coronavirus

Vice President Pence traveled to the Centers for Disease Control and Prevention in Atlanta on Friday for a briefing, saying America is "in a season of hope" and "help is on the way" with emergency use authorization for the first coronavirus vaccine potentially less than two weeks away.

But what Pence heard from some of the nation's top public health officials was a grim assessment of the current state of the pandemic.

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Gov. Andy Beshear encouraged Kentuckians to “stay strong” in a press release Friday, as coronavirus cases rise and the test positivity rate for the state reaches a record high since the pandemic began.

Sgt. Timothy Cordeiro / TN Guard

As Tennessee healthcare facilities continue to battle understaffing, the state says it will activate the National Guard to step into the gap as hospital nurses, ambulance drivers and COVID testers.

As the cooler weather takes hold, a viral pandemic is blanketing the U.S. with infection rates like we've never seen.

As of early December, there are more than 200,000 new U.S. cases reported every day. More than 100,000 people are currently hospitalized with severe cases. But far more people are having to manage less severe cases at home.

Updated at 9:24 a.m. ET

U.S. employers sharply scaled back their hiring last month as the coronavirus pandemic put new pressure on restaurants, retailers and other businesses.

The Labor Department said Friday that employers added just 245,000 jobs in November, down from a revised 610,000 in October.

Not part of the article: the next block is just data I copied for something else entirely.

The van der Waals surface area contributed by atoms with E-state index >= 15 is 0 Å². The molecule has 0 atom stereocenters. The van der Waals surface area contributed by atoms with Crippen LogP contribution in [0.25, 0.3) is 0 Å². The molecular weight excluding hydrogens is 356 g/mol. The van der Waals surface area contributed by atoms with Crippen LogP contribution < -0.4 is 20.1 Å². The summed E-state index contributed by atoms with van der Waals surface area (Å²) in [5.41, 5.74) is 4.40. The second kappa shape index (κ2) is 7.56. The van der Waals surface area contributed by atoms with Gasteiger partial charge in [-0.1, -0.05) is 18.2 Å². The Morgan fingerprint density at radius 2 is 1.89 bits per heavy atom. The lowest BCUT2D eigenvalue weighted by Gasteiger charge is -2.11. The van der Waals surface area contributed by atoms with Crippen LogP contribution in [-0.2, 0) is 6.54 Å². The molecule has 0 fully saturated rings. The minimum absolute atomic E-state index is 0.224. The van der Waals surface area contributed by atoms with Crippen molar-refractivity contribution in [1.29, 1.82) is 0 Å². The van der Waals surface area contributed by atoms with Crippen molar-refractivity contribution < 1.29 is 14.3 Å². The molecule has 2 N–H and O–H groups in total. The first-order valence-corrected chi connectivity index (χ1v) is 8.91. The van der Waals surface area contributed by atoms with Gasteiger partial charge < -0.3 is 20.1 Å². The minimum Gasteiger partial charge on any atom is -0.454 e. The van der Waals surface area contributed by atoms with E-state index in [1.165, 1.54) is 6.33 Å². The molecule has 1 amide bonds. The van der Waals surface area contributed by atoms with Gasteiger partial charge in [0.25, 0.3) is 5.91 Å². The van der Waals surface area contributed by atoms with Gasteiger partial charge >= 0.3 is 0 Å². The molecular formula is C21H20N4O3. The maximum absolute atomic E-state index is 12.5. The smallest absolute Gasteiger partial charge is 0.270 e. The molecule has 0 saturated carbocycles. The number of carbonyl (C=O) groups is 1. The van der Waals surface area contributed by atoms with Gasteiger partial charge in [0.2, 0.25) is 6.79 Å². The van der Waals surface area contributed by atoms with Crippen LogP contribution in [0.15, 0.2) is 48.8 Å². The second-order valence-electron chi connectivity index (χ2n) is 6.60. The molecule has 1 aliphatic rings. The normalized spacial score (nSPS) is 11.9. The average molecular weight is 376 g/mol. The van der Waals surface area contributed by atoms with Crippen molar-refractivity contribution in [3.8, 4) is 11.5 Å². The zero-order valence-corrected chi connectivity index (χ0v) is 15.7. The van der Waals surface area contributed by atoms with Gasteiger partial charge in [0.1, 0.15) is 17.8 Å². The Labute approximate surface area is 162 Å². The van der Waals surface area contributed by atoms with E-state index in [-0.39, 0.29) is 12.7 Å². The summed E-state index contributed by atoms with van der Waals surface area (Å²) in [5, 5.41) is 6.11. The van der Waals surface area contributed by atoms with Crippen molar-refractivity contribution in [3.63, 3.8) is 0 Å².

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Governor Andy Beshear during Thursday’s media briefing on the coronavirus announced 11 Kentucky hospitals that will receive the first doses of the Pfizer COVID-19 vaccines.

Frontline health care workers will be the first to receive a vaccine. Of the 11 Kentucky hospitals, Mercy Health-Lourdes Hospital will receive 975 initial doses of the vaccine. Hospitals will be able to allocate employees based on analysis. Beshear said hospitals could begin vaccinating frontline health care workers as soon as Dec. 15.

Updated Thursday at 11:20 a.m. ET

More than 100,000 Americans are in the hospital with COVID-19, at the same time the nation recorded its worst daily death toll since the start of the pandemic.

Data from the COVID Tracking Project show 100,226 people were hospitalized on Wednesday with the disease caused by the coronavirus — a figure that has been steadily rising for weeks.

Who better to promote a product than a former president? How about three?

Former Presidents Barack Obama, George W. Bush and Bill Clinton are willing to lend their star power for a good cause, saying this week that they would publicly take a coronavirus vaccine, once it's available in the U.S., to encourage skeptical Americans to do the same.

Obama said that if Dr. Anthony Fauci, the country's top infectious disease expert, thought the vaccine was safe and effective, then he would get his shot.

As hospitals across the country weather a surge of COVID-19 patients, nurses, respiratory therapists and physicians in Seattle — an early epicenter of the outbreak — are staring down a startling resurgence of the virus that's expected to test even one of the most well-prepared hospitals on the pandemic's frontlines.

After nine months, the staff at Harborview Medical Center, the large public hospital run by the University of Washington, have the benefit of experience.

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Kentucky Gov. Andy Beshear announced Wednesday another record for reported deaths in a single day due to COVID-19, along with the sixth highest total of daily cases since the pandemic began.

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